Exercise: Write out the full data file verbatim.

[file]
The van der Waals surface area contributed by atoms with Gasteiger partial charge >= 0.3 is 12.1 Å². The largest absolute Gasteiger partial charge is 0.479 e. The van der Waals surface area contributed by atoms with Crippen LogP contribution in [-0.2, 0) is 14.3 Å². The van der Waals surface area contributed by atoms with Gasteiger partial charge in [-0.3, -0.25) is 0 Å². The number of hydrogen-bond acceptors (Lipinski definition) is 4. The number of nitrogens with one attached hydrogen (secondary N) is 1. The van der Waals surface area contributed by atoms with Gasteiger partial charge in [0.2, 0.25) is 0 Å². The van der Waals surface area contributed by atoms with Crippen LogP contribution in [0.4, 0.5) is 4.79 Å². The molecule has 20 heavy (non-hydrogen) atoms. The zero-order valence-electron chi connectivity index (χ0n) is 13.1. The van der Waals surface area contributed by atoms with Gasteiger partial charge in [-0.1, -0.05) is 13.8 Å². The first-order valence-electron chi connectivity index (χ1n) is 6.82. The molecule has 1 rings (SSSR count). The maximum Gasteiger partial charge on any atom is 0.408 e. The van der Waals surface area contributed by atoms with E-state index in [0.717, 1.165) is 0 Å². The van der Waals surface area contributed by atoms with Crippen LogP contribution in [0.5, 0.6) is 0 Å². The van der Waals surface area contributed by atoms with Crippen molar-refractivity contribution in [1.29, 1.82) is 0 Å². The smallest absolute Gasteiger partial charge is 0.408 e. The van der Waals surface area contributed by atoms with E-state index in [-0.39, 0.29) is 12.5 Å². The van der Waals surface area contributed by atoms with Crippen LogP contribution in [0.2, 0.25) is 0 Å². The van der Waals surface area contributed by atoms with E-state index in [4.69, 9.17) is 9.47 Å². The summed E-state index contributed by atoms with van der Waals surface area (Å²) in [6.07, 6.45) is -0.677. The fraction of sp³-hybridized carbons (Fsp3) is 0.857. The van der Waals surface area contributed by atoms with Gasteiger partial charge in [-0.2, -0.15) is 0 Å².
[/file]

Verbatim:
The van der Waals surface area contributed by atoms with Gasteiger partial charge >= 0.3 is 12.1 Å². The largest absolute Gasteiger partial charge is 0.479 e. The van der Waals surface area contributed by atoms with Crippen LogP contribution in [-0.2, 0) is 14.3 Å². The van der Waals surface area contributed by atoms with Gasteiger partial charge in [-0.3, -0.25) is 0 Å². The number of hydrogen-bond acceptors (Lipinski definition) is 4. The number of nitrogens with one attached hydrogen (secondary N) is 1. The van der Waals surface area contributed by atoms with Gasteiger partial charge in [0.2, 0.25) is 0 Å². The van der Waals surface area contributed by atoms with Crippen LogP contribution in [0.4, 0.5) is 4.79 Å². The molecule has 20 heavy (non-hydrogen) atoms. The zero-order valence-electron chi connectivity index (χ0n) is 13.1. The van der Waals surface area contributed by atoms with Gasteiger partial charge in [-0.1, -0.05) is 13.8 Å². The first-order valence-electron chi connectivity index (χ1n) is 6.82. The molecule has 1 rings (SSSR count). The maximum Gasteiger partial charge on any atom is 0.408 e. The van der Waals surface area contributed by atoms with E-state index in [0.717, 1.165) is 0 Å². The van der Waals surface area contributed by atoms with Crippen LogP contribution in [0.5, 0.6) is 0 Å². The van der Waals surface area contributed by atoms with Crippen molar-refractivity contribution in [1.29, 1.82) is 0 Å². The smallest absolute Gasteiger partial charge is 0.408 e. The van der Waals surface area contributed by atoms with E-state index in [-0.39, 0.29) is 12.5 Å². The van der Waals surface area contributed by atoms with Crippen LogP contribution in [0.2, 0.25) is 0 Å². The van der Waals surface area contributed by atoms with E-state index in [4.69, 9.17) is 9.47 Å². The summed E-state index contributed by atoms with van der Waals surface area (Å²) in [6.07, 6.45) is -0.677. The fraction of sp³-hybridized carbons (Fsp3) is 0.857. The van der Waals surface area contributed by atoms with Gasteiger partial charge in [-0.2, -0.15) is 0 Å².